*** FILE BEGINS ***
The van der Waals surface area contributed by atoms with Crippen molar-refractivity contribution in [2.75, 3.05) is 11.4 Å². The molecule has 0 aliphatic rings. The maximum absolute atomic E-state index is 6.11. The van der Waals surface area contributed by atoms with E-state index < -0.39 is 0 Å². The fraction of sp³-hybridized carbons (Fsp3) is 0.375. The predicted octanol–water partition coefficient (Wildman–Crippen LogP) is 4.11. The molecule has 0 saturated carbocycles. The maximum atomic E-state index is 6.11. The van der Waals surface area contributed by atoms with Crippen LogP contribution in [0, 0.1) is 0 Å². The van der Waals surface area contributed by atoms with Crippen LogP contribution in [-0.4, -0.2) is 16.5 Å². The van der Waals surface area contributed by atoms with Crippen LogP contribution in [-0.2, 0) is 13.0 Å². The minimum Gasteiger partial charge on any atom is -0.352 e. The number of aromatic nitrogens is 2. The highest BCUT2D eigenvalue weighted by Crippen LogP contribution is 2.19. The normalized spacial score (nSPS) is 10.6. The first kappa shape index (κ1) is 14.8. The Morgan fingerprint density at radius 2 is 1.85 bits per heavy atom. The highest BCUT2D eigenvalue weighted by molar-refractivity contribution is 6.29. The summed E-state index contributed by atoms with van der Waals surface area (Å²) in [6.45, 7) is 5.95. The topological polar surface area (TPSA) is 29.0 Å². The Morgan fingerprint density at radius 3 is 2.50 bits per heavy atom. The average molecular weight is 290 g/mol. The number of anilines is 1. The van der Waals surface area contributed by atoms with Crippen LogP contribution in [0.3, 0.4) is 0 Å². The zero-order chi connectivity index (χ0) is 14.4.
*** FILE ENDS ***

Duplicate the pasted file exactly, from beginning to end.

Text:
The van der Waals surface area contributed by atoms with Crippen molar-refractivity contribution in [2.75, 3.05) is 11.4 Å². The molecule has 0 aliphatic rings. The maximum absolute atomic E-state index is 6.11. The van der Waals surface area contributed by atoms with E-state index < -0.39 is 0 Å². The fraction of sp³-hybridized carbons (Fsp3) is 0.375. The predicted octanol–water partition coefficient (Wildman–Crippen LogP) is 4.11. The molecule has 0 saturated carbocycles. The maximum atomic E-state index is 6.11. The van der Waals surface area contributed by atoms with Crippen LogP contribution in [0, 0.1) is 0 Å². The van der Waals surface area contributed by atoms with Crippen LogP contribution in [-0.4, -0.2) is 16.5 Å². The van der Waals surface area contributed by atoms with Crippen LogP contribution in [-0.2, 0) is 13.0 Å². The minimum Gasteiger partial charge on any atom is -0.352 e. The number of aromatic nitrogens is 2. The highest BCUT2D eigenvalue weighted by Crippen LogP contribution is 2.19. The normalized spacial score (nSPS) is 10.6. The first kappa shape index (κ1) is 14.8. The Morgan fingerprint density at radius 2 is 1.85 bits per heavy atom. The highest BCUT2D eigenvalue weighted by molar-refractivity contribution is 6.29. The summed E-state index contributed by atoms with van der Waals surface area (Å²) in [6.45, 7) is 5.95. The topological polar surface area (TPSA) is 29.0 Å². The Morgan fingerprint density at radius 3 is 2.50 bits per heavy atom. The average molecular weight is 290 g/mol. The number of anilines is 1. The van der Waals surface area contributed by atoms with Crippen LogP contribution in [0.3, 0.4) is 0 Å². The zero-order chi connectivity index (χ0) is 14.4.